All over the world, large groups of refugees are fleeing. They all need a safe place to stay. Shelter, food and water are the first needs for survival. But, many camps face the dangers of floods. With floods comes the outbreak of water-borne diseases and sanitation problems. To prevent refugee camps from flooding, response experts come to the rescue. Adelaide Umuhuza is one of those experts. She joined the Dutch Surge Support (DSS water) initiative to help international humanitarian organisations with water-related disasters worldwide. Read Adelaide’s story on how she travelled from Rwanda to the Netherlands to a refugee camp in Nigeria.
How does a Rwandan woman end up in the Netherlands?
“Well, for me, it was a logical step. From 2016 until 2018, I worked for 2 Dutch programmes on integrated water resource management in Rwanda. These programmes mainly dealt with water monitoring and catchment planning. Then something remarkable happened! I received an Orange Knowledge Program scholarship for my Master’s degree in water science and engineering. My specialisation was land and water development for food security at IHE Delft International Institute for Water Education. I could not have been more proud.
Where does your fascination for water come from?
“Rwanda has many water resources, but they were not used to their full potential and the water quality is not good enough to benefit communities either. I was and still am fascinated by the combination of these 2 factors. This made me decide to do my Bachelor’s degree in water and environmental engineering.
After graduation, I worked as an assistant irrigation engineer on a sprinkler project. This was in the east of Rwanda. When the project finished, I learned about 1 of the 2 Dutch water programmes. I was lucky to be recruited as an intern for that programme. Little did I know at the time that this was the start of my career in water engineering. I discovered many opportunities, including the interesting link between water and humanitarian aid.
How did DSS water come about?
“My initial plan was to graduate and apply the Dutch water knowledge in my home country, Rwanda. But, I graduated last year during the COVID pandemic. I could not get a flight home, so I had to stay in the Netherlands and wait. I kept looking for ways to make myself useful. I learned about DSS at water events in 2019 and have loved DSS’ role in the humanitarian sector ever since. When I saw their advertisement for experts, I did not hesitate for a second and applied. This is how my first DSS water assignment came about. It truly opened my horizons, as my first assignment was also my first time working in western Africa.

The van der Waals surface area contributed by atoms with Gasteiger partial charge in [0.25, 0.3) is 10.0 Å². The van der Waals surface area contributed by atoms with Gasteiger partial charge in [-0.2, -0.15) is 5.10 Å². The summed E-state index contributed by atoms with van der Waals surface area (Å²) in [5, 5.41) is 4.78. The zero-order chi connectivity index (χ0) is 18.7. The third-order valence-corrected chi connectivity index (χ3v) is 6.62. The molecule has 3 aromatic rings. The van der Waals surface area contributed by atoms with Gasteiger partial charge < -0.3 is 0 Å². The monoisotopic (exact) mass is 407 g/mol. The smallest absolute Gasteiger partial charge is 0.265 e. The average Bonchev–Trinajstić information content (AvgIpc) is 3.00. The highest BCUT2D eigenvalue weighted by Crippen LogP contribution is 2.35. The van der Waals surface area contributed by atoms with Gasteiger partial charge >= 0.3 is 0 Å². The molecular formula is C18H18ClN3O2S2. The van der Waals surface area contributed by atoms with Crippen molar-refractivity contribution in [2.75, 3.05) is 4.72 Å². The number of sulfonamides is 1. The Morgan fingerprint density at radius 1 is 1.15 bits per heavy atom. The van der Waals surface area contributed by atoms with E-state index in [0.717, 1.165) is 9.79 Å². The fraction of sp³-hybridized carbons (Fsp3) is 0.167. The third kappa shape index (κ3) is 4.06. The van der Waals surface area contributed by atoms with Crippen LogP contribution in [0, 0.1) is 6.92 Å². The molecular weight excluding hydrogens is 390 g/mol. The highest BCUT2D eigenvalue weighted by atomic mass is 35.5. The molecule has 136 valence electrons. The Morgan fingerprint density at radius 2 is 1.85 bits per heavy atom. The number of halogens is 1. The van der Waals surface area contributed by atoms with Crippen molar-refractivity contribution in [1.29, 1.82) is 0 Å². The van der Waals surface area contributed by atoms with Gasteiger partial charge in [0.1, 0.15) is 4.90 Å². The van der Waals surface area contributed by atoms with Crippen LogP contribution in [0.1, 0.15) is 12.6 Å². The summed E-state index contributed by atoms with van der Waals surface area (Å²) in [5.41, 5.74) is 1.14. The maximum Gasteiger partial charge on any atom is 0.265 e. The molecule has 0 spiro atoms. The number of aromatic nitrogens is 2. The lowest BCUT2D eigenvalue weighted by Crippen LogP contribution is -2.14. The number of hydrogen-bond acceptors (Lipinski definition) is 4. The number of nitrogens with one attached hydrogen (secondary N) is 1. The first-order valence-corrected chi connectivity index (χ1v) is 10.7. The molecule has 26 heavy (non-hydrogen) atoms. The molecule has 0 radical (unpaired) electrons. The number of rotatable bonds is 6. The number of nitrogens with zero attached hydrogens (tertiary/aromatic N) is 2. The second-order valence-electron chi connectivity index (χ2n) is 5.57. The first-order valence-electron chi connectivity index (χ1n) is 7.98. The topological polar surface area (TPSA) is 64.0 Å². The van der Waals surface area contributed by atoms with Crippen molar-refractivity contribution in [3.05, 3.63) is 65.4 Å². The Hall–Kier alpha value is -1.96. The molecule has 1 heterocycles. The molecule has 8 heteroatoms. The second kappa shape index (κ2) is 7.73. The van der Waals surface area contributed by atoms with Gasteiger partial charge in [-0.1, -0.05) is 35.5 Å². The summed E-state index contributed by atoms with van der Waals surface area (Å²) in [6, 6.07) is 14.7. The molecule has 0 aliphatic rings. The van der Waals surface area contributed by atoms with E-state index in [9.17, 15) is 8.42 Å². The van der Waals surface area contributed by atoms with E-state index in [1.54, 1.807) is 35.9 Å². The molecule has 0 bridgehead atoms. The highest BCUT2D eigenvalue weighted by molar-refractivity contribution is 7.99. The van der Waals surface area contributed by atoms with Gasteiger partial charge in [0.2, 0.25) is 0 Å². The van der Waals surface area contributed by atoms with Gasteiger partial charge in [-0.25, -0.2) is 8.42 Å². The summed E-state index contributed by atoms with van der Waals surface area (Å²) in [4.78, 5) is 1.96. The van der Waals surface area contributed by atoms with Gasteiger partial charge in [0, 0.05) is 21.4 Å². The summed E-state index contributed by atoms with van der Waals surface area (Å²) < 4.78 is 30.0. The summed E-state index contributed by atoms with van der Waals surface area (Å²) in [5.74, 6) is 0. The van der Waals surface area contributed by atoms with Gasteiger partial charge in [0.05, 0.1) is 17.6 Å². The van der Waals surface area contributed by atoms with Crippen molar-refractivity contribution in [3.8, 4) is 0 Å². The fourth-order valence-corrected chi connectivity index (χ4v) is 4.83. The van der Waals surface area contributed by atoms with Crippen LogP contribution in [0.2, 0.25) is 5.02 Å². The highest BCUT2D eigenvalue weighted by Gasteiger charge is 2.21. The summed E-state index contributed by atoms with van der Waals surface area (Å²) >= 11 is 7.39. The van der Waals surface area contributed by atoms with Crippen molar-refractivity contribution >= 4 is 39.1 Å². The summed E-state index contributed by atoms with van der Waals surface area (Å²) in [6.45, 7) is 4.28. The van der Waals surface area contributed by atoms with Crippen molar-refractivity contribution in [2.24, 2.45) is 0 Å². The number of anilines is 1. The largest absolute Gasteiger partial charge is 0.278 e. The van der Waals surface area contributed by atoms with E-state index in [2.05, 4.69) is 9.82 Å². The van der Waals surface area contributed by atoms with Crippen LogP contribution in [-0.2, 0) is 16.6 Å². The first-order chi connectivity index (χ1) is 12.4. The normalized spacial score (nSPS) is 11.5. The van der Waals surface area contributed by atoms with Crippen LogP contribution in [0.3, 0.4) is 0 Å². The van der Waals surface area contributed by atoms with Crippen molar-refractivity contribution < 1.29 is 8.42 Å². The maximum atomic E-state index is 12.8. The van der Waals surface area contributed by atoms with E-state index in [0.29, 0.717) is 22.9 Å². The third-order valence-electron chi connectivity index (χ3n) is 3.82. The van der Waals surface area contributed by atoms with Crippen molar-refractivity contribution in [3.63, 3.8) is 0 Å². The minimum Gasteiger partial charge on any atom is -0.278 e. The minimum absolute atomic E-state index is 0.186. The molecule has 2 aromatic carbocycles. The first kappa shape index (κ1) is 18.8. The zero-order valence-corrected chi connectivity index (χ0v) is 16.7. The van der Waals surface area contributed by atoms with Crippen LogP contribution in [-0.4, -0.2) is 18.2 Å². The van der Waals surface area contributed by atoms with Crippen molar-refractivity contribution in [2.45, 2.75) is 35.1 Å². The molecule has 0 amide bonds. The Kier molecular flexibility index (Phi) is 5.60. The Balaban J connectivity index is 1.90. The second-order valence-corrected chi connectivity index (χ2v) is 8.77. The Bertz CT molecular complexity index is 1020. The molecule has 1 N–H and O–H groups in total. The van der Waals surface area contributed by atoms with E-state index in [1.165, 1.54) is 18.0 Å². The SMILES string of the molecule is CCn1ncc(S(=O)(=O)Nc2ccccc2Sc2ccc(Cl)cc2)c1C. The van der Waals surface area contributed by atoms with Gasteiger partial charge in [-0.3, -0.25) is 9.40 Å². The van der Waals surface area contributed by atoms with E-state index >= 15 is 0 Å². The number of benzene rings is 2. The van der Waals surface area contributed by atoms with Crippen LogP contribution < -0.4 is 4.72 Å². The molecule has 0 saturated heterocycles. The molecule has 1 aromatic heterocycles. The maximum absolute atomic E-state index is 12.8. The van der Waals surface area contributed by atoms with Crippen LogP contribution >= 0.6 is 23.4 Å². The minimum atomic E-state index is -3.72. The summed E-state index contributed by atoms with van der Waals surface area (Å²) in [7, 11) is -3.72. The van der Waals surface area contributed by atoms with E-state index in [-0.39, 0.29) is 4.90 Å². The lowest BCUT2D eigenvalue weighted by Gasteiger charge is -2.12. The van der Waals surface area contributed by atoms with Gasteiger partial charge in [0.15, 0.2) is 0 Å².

What was the purpose of your assignment in Nigeria?
“The DSS water project I worked on involved support to the International Organization for Migration (IOM) in 25 of the 130 refugee camps. Can you imagine 1 region with 130 camps in the northeast of Nigeria? Most of the camps were affected by floods during the rainy season. You see, in the humanitarian sector, the focus is on water, sanitation and hygiene (WASH). But there is hardly any focus on other water aspects, such as flooding.
DSS got involved in supporting the management of drainage in the camps. My assignment was to identify the causes of the floods and propose measures from an expert point of view. The 510 global initiative of the Netherlands Red Cross was able to provide me with support in regard of Information Management. Floods in camp settings are dangerous. The people in the camps have already been through so much. You do not want them to experience yet another disaster. They all deserve proper solutions, so who better to ask than a Dutch organisation? It made me feel proud to be a part of that project.
How has the assignment influenced you as a person?
“I found the assignment valuable on different levels. It was my first opportunity to apply the knowledge of my Master’s studies. I got introduced to the humanitarian sector. Also, it opened my eyes to the lives of internally displaced people. And I experienced working together with United Nations agencies.
I found that there is a lot to learn from the people affected by crises. When it comes to dealing with water-related problems, there is also a lot to share with them. My assignment in Nigeria was a unique experience, considering the COVID-19 limitations.
What was it like working with other organisations?
“One of my duties was to collect information, but I could only collect locally-available information. To advise on flooding issues during the rainy season, I needed complete hydrological data. For example, rainfall data in remote areas. This is where Deltares stepped in. They helped me with global dataset information. We used the models they had developed earlier. Their support was crucial for the modelling part of the assignment. And I liked having people around me to work with. Their support boosted my confidence and spirits in an environment that sometimes made me sad.
Rwanda, the Netherlands, Nigeria. Where do you go from here?
“I am already on my way again! I have started a PhD at UNU-Merit in Maastricht, the Netherlands. At the end of my assignment in Nigeria, Deltares was starting a programme on water management, humanitarian aid and migration. There is a need to understand interventions better, link the engineering side with the social side, and make sure that the people actually benefit from interventions. So, in my PhD, I want to look at water security around internally-displaced people and refugee camps. I hope to gather the tools needed to make a lasting, positive impact on the difficult lives of the people in the camps.
Sign up as a DSS water expert
Are you an expert on emergency aid in water disasters? DSS water is always looking for new experts. Visit the DSS water website and sign up as an expert.
Read more on the Deltares project Mitigating Floods in IDP Camps: Northern Nigeria.